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View Poll Results: Free Will or Determinism?

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  • Free Will

    10 31.25%
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    16 50.00%
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  1. #1
    Theta Male Julius_Van_Der_Beak's Avatar
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    Default Free Will vs. Determinism.

    I find the existence of free will implausible. My reasons are as follows:

    Mind-body dualism, that is, the belief that mind is something separate from the body, seems implausible in the light of this. The man had a brain injury, and his entire personality changed.

    Given this, what mechanism could one expect to find in nature that would explain free will? I suppose at this point people like to invoke quantum mechanics, but I don't understand quantum mechanics and I don't know if the people doing that do, either.

    Free-will is every bit as unfalsifiable as a belief in God. Nobody can prove free will doesn't exist through empirical means that can be replicated, so it should go out the window, if God goes out the window because of such a standard.

    Moreover, personal experience and analysis, while not perhaps verifiable, suggests that people always make their choices based on past inputs, whether they are aware of it or not. There is no randomness to it. There is a certain level of predictability, although I should qualify this by saying that much of the time, when we interact with each other, we are interacting on the basis of incomplete information. Because the information is incomplete, the choices appear more nebulous and somewhat "random."
    [Trump's] rhetoric is not an abuse of power. In the same way that it's also not against the law to do a backflip off of the roof of your house onto your concrete driveway. It's just mind-numbingly stupid and, to say the least, counterproductive. - Bush did 9-11


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  2. #2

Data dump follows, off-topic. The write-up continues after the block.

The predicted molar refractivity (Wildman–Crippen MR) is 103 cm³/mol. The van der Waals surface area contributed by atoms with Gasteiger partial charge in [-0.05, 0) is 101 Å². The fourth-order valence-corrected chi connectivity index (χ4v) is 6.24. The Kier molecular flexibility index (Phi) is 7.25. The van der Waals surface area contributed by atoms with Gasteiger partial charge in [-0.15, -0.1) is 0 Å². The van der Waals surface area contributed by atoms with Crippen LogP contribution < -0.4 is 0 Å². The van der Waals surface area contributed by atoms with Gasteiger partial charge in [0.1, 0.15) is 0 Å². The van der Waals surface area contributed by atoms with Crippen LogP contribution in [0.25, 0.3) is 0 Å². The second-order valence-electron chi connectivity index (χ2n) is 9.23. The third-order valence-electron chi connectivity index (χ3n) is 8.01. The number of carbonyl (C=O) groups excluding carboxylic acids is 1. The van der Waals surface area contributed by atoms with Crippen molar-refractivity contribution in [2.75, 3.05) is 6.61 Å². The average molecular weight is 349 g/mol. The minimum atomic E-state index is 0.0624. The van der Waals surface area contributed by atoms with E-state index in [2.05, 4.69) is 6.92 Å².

Post Human Post Qlip's Avatar
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    I predicted that I would predict that you would post this thread.

  3. #3
    ^He pronks, too! Magic Poriferan's Avatar
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    Can I say that I don't think free will exists but that I think the cosmos may fundamentally be probabilistic rather than deterministic?
    Go to sleep, iguana.


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  4. #4
    Theta Male Julius_Van_Der_Beak's Avatar
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    Quote Originally Posted by Magic Poriferan View Post
    Can I say that I don't think free will exists but that I think the cosmos may fundamentally be probabilistic rather than deterministic?
    Yes, but I'd like a lot more background on that.
    [Trump's] rhetoric is not an abuse of power. In the same way that it's also not against the law to do a backflip off of the roof of your house onto your concrete driveway. It's just mind-numbingly stupid and, to say the least, counterproductive. - Bush did 9-11


    This is not going to go the way you think....

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  5. #5
    Senior Member Passacaglia's Avatar
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    Quote Originally Posted by msg_v2 View Post
    Given this, what mechanism could one expect to find in nature that would explain free will? I suppose at this point people like to invoke quantum mechanics, but I don't understand quantum mechanics and I don't know if the people doing that do, either.
    As I understand the 'God does indeed play dice with the universe' argument, which admittedly isn't an exhaustive understanding, I don't think it actually holds. Like many other aspects of the universe, we simply don't have the means of predicting exactly where a given particle will be at a given time. Much like you don't know the outcome of a flipped coin until it lands, even though theoretically you could predict the outcome if you knew the exact coin mass and balance, the thumb-force, the trajectory, the distance to surface, the bounce coefficient, etc..

    Quote Originally Posted by msg_v2 View Post
    Free-will is every bit as unfalsifiable as a belief in God. Nobody can prove free will doesn't exist through empirical means that can be replicated, so it should go out the window, if God goes out the window because of such a standard.
    Ironically, I think it's easier to argue determinism from a religious perspective. Well, at least a religious perspective involving omnipotent and omniscient deities.

  6. #6
    Theta Male Julius_Van_Der_Beak's Avatar
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    Quote Originally Posted by Passacaglia View Post
    Ironically, I think it's easier to argue determinism from a religious perspective. Well, at least a religious perspective involving omnipotent and omniscient deities.

    Moreover, some religions believe in predestination, and some believe in free will, so it really has nothing to do with religion vs. atheism. The important question is which is a more plausible description of reality.